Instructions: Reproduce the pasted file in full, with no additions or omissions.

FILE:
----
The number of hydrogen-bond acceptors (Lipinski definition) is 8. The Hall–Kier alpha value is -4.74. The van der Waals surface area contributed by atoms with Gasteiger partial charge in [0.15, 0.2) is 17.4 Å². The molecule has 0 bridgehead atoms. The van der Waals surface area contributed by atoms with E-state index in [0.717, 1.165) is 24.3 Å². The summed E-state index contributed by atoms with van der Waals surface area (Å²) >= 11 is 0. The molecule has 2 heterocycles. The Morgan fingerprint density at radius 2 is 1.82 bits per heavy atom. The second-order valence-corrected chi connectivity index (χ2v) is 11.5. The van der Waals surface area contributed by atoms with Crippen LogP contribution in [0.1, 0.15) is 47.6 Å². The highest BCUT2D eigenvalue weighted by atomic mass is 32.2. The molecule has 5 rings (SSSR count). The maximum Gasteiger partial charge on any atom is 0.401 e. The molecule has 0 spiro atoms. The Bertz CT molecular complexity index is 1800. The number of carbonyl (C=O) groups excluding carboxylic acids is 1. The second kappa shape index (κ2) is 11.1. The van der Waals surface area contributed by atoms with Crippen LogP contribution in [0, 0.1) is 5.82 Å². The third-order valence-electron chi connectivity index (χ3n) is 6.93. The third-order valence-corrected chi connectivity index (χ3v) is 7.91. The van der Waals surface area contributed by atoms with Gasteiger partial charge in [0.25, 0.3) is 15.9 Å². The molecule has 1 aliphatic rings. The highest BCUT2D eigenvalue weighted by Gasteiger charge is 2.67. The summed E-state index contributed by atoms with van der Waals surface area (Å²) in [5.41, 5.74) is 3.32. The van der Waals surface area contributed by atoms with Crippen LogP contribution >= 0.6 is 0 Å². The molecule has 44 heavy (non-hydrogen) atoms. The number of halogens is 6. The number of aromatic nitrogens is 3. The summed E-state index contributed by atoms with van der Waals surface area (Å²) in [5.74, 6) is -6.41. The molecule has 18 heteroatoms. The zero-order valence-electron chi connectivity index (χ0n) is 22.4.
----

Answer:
The number of hydrogen-bond acceptors (Lipinski definition) is 8. The Hall–Kier alpha value is -4.74. The van der Waals surface area contributed by atoms with Gasteiger partial charge in [0.15, 0.2) is 17.4 Å². The molecule has 0 bridgehead atoms. The van der Waals surface area contributed by atoms with E-state index in [0.717, 1.165) is 24.3 Å². The summed E-state index contributed by atoms with van der Waals surface area (Å²) >= 11 is 0. The molecule has 2 heterocycles. The Morgan fingerprint density at radius 2 is 1.82 bits per heavy atom. The second-order valence-corrected chi connectivity index (χ2v) is 11.5. The van der Waals surface area contributed by atoms with Crippen LogP contribution in [0.1, 0.15) is 47.6 Å². The highest BCUT2D eigenvalue weighted by atomic mass is 32.2. The molecule has 5 rings (SSSR count). The maximum Gasteiger partial charge on any atom is 0.401 e. The molecule has 0 spiro atoms. The Bertz CT molecular complexity index is 1800. The number of carbonyl (C=O) groups excluding carboxylic acids is 1. The second kappa shape index (κ2) is 11.1. The van der Waals surface area contributed by atoms with Crippen LogP contribution in [0, 0.1) is 5.82 Å². The third-order valence-electron chi connectivity index (χ3n) is 6.93. The third-order valence-corrected chi connectivity index (χ3v) is 7.91. The van der Waals surface area contributed by atoms with Gasteiger partial charge in [0.25, 0.3) is 15.9 Å². The molecule has 1 aliphatic rings. The highest BCUT2D eigenvalue weighted by Gasteiger charge is 2.67. The summed E-state index contributed by atoms with van der Waals surface area (Å²) in [5.41, 5.74) is 3.32. The van der Waals surface area contributed by atoms with Crippen LogP contribution >= 0.6 is 0 Å². The molecule has 44 heavy (non-hydrogen) atoms. The number of halogens is 6. The number of aromatic nitrogens is 3. The summed E-state index contributed by atoms with van der Waals surface area (Å²) in [5.74, 6) is -6.41. The molecule has 18 heteroatoms. The zero-order valence-electron chi connectivity index (χ0n) is 22.4.